It could be rightly argued that in these last cases of evangelization, Christians remained a minority because of the hostility of the political authorities towards the Church, which often went so far as to carry out terrible persecutions to try to eradicate it.

In short, Christianity only began to gather large sections of the population when politics did not threaten it, and even more when it supported it. After the Edict of Milan, which instituted a kind of religious freedom, Christianity spread, including in the upper echelons of the state. A “neutral” political power in religious matters having never really existed, the Empire, under Theodosius, ended up making the religion that had become dominant the state religion (edict of Thessalonica in 380). Thus, Christianity inaugurated a new status, that of the Christian State, where temporal power and spiritual power were both linked and yet distinct, in a balance of power that would continue to vary over the centuries.


Thus was established in Europe “Christendom;” history forged two different systems in the East and in the West. Byzantium, in the East, heir to the Roman Empire, after the fall of Rome, perpetuated a “caesaropapist” regime characterized by a Church largely subject to the emperor. In the West, the barbarian invasions destroyed the Empire and, with it, the central political power, opening the way to feudalism: in the chaos that settled in, the Church was the only bulwark, the only entity safeguarding knowledge and capable of transmitting it. Unlike in the East, the spiritual was more or less equal to the temporal. This led to a system in which each of the two powers retained its independence, the Church having to resist for a long time the attempt to take control of politics, hence the endless quarrels that ran through Western Christendom. In both cases, however, the Christian faith was defended by princes who were themselves Christians; in these holistic societies, the unity of religion was an essential factor of the temporal common good, which is why the attack on this unity was a common law offence that the political authority could repress, in the same way as offences such as theft – it is important to remember this when referring to an institution such as the Inquisition, in order to avoid any anachronism.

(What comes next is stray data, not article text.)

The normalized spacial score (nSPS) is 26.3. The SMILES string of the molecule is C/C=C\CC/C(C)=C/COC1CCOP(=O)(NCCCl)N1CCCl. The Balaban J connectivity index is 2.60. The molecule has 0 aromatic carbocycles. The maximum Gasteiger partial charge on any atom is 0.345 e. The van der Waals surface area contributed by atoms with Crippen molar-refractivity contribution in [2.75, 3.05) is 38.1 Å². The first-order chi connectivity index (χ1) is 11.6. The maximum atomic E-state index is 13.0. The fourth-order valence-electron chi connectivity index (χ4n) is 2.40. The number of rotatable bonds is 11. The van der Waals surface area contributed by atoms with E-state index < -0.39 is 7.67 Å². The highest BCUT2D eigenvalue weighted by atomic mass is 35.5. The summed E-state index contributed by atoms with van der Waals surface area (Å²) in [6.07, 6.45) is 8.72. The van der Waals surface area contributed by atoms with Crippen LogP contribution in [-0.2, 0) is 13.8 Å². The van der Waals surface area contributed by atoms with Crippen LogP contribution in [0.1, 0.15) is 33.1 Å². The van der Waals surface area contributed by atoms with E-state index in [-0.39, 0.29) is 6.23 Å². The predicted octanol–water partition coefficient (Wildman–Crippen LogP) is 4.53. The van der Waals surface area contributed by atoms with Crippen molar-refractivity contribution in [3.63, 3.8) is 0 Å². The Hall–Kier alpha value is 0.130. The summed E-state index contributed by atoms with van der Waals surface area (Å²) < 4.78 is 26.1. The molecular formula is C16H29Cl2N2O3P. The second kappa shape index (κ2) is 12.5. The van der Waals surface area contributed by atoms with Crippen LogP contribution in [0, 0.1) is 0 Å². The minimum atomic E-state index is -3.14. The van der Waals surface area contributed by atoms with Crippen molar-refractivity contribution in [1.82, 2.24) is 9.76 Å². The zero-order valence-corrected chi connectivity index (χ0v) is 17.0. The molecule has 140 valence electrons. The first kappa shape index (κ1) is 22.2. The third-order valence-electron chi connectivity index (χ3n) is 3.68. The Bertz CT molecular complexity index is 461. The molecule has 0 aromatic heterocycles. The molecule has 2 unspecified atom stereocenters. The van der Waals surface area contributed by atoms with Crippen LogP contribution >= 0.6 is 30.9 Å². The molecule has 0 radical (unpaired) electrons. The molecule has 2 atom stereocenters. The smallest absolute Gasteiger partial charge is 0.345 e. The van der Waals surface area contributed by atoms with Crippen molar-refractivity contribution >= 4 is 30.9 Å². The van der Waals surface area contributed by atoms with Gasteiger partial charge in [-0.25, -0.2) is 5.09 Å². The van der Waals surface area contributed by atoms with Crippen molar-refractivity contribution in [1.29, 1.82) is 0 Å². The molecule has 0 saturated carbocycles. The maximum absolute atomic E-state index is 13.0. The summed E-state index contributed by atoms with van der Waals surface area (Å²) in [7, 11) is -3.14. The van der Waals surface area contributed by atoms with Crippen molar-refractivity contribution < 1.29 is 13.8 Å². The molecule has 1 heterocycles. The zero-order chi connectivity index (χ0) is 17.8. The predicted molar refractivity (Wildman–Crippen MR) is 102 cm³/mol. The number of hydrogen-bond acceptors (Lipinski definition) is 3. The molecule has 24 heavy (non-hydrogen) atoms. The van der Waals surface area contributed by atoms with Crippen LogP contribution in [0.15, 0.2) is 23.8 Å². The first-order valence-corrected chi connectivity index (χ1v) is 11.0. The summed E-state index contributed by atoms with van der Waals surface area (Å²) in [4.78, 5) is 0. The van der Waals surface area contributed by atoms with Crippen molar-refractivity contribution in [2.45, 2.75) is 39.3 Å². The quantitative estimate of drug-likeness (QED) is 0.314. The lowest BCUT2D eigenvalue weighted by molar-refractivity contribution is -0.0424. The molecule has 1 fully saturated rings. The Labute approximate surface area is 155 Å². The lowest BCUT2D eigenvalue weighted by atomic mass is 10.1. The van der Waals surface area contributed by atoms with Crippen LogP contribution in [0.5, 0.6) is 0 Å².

In “Christendom,” Christianity was the state religion—which does not mean that it was a “theocracy”—and the vast majority of the people could only be Christians, since social pressure was in that direction and non-Christians had an inferior status that did not allow them to exercise political responsibilities within the city. Until quite recently, all civilizations functioned more or less in this way, in a rather coercive manner, ignoring individual freedom and the dignity of the person. This is particularly true of Islam, which, unlike Christianity, has made little progress in these respects. [Theocracy in the sense of political authority exercised by the religious. Cardinal Charles Journet has shown that even a bull like Unam sanctam (1302) by Boniface VIII did not fit into this framework].